Blasting planned to clear Howard Johnson's site for Hilton Suites
Blasting and rock crushing operations are not ways property owners endear themselves to their neighbors, but those are the proposed intermediary plans to bring a Hilton Homewood Suites to 1052 Boston Post Road, now the location of a Howard Johnson's motel.
Attorney Christopher Smith, representing property owner Turnpike Lodge, told the Planning and Zoning Board (P&Z) at a July 16 public hearing that the existing 89-room motel would be replaced with a four-story 95-room extended stay hotel.
Smith said the 7.21-acre property is located in the Interchange Commercial Zone District, which permits hotels. He said Howard Johnson's was originally 165 rooms, but was reduced to 89 rooms in 2006. He said the four outbuildings have been demolished in the past three months, leaving only the main motel building.
Smith said that Philip Craft, who is president of Turnpike Lodge, “has a long term vision for this property.” Smith read from the Milford Plan of Conservation and Development, which describes Cherry Street as a gateway to downtown. He said the current property “is not really attractive” and is right at the entrance to this gateway.
Project Engineer David Bjorklund said the site is a difficult one to develop because there is a rapid change in grade from the front to the rear of the property. As a result, the developer would like to lower the rear of the site by 20 to 25 feet by removing rock from the property.
“We want to do this all at once,” said Bjorklund, “get the materials off site, construct the hotel, then work on the rest of the property.”
The intent would be to create a rear pitch on the property to contain storm run-off onsite. Once finished, he said the property could store 41 inches of rainfall, as compared to 42 inches of typical rainfall for the entire year for Milford.
“We can store the equivalent to a five-year storm in that area,” said Bjorklund.
In addition to blasting the rock, he said the company would like to conduct a rock crushing operation on the property. He said the proposed rock crusher would be located 200 feet from the rear property line, “so we don't have an impact on adjacent residential properties.”
The project would meet requirements, including having a pre-blast survey of all adjacent properties, seismic monitoring during blasting, and not storing explosives on-site, said Bjorklund.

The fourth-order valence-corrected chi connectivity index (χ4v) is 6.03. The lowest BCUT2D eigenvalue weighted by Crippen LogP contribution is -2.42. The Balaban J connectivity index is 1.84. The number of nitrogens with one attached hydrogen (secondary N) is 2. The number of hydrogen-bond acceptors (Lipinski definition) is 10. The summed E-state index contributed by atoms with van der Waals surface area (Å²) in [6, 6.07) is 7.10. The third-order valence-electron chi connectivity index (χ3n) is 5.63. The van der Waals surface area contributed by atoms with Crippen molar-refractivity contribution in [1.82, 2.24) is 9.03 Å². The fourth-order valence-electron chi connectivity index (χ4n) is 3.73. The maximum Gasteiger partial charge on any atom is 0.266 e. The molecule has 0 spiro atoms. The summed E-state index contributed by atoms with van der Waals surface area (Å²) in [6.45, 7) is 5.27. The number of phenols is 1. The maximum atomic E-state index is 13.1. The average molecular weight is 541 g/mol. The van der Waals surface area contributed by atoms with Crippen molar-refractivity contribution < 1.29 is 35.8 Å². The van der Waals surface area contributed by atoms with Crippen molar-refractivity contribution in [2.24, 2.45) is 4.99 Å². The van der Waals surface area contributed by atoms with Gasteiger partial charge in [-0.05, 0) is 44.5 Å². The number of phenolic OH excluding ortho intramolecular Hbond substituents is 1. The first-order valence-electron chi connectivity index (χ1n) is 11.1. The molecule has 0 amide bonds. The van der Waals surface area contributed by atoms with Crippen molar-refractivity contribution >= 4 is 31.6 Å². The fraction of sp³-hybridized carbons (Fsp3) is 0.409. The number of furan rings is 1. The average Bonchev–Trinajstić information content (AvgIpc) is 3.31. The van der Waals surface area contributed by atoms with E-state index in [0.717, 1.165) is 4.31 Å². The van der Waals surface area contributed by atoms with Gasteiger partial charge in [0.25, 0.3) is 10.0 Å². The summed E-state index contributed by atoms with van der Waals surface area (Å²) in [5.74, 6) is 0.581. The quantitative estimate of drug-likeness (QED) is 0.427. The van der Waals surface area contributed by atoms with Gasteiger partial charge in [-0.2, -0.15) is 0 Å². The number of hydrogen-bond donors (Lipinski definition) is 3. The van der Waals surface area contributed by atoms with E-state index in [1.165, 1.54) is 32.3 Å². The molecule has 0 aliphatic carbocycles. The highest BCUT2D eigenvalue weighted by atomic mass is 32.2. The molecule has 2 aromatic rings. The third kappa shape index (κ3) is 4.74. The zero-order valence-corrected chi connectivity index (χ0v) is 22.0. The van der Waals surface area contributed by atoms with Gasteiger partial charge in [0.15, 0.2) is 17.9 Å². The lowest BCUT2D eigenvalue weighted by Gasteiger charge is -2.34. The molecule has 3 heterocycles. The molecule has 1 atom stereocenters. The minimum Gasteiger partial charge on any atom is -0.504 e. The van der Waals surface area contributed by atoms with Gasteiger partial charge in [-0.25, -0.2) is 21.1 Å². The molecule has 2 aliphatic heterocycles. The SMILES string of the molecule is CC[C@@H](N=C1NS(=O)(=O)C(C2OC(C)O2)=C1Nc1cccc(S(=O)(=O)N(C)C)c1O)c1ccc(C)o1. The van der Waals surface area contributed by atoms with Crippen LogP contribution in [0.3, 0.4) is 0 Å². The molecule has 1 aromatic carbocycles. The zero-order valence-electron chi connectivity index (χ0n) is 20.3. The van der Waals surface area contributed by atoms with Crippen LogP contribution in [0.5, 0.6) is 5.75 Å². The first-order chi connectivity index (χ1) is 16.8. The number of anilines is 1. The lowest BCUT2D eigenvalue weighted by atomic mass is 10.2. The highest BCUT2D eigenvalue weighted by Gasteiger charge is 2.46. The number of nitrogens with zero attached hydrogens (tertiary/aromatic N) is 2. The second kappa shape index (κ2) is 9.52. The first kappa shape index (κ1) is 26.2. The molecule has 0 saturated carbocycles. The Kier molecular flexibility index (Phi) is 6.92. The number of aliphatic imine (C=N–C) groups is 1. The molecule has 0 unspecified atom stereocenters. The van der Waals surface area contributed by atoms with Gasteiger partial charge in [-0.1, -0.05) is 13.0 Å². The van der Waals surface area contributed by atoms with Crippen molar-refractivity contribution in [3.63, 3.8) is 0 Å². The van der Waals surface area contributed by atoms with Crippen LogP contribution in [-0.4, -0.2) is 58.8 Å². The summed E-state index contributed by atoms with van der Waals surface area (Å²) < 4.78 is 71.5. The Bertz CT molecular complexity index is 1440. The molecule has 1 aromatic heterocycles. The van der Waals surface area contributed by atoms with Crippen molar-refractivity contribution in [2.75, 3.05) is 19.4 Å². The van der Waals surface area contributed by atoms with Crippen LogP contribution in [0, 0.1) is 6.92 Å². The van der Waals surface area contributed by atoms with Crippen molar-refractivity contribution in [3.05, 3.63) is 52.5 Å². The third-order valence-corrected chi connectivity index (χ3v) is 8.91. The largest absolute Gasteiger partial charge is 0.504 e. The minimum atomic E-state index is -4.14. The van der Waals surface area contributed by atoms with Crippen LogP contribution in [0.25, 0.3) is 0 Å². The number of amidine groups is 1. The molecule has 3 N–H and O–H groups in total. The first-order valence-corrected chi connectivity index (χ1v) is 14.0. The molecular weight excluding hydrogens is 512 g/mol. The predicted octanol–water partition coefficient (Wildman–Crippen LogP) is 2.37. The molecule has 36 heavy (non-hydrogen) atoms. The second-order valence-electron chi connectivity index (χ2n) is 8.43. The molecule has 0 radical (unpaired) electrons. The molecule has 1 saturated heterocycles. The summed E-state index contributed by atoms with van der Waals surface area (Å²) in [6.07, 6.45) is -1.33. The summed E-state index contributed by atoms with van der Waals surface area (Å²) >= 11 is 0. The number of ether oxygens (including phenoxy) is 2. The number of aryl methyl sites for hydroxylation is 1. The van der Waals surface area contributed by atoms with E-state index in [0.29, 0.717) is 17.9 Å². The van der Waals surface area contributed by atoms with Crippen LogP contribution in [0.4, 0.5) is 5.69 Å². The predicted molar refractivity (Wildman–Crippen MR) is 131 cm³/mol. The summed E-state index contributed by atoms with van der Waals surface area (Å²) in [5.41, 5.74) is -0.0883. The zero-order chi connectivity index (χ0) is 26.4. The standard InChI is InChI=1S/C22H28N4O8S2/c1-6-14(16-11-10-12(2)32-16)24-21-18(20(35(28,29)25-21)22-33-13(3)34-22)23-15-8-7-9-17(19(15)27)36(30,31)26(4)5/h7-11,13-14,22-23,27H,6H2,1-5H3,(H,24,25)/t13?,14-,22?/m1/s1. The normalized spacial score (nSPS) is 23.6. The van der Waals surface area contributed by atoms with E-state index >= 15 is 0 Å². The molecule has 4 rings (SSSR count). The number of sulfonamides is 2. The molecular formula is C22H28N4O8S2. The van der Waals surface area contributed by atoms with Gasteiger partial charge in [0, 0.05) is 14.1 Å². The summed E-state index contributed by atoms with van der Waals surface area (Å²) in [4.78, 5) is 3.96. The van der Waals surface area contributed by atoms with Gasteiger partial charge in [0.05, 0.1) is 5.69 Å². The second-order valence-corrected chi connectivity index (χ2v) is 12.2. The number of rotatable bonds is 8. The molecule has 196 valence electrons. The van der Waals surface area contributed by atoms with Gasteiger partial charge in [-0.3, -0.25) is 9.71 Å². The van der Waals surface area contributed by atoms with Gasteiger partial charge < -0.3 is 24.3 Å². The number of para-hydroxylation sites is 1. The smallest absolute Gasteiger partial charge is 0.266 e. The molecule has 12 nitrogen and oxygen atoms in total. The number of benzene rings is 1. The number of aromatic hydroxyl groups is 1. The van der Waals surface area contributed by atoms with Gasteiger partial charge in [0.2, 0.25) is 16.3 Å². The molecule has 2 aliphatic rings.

The proposal calls for removing 147,000 cubic yards of rocks over an 18-month period with 25 trucks per day moving the rocks out at a rate of three trucks per hour, said Bjorklund. The timeline would be affected somewhat by the market for the material, so the project could extend up to a period of 24 months, he said.
“We would commit to a maximum of no more than 50 trucks per day,” said Bjorkund.
Bjorklund said that modern rock crushing systems include dust-control mechanisms. The contractor will also spray and sweep the site for dust.
Once the hotel site is reduced to the desired grade level, construction on that building would start while excavation would continue on other portions of the site for a future unspecified commercial development.
To screen the property from the residential area behind the hotel, he said there would be a 30-foot wide buffer zone with a 6-foot high chain-link fence bordered by 70 Douglas fir or spruce trees, said Bjorklund.
Smith said the on-site rock crusher is desired because it will speed the pace of construction. He said rock crushers are prohibited in Milford, unless they are “an integral part of a special permit.” He said this application complies with the regulations that would allow the use of the rock crusher for up to three years, although the excavation is expected to last 18 to 24 months.
Board Chairman Mark Bender expressed concern about the effect of blasting and rock crushing on Forest Park condominiums behind the property.
Smith said that with modern blasting techniques, the shock is less than stronger explosives used in the past. He said the last thing the developer wants is a problem with the P&Z board.
“If there is a problem, you can revoke the permit,” said Smith.
Laurent Yergeau, vice president of Turnpike Lodge, said the contractor was demolishing the rear buildings between the hours of 8 a.m. and 5 p.m. He said when the contractor started to come earlier than 8 a.m., people from the condominium called him and he stopped the early work.
The proposal drew no public comments. The board is scheduled to discuss the proposal at its Aug. 6 meeting at 7:30 p.m. at City Hall.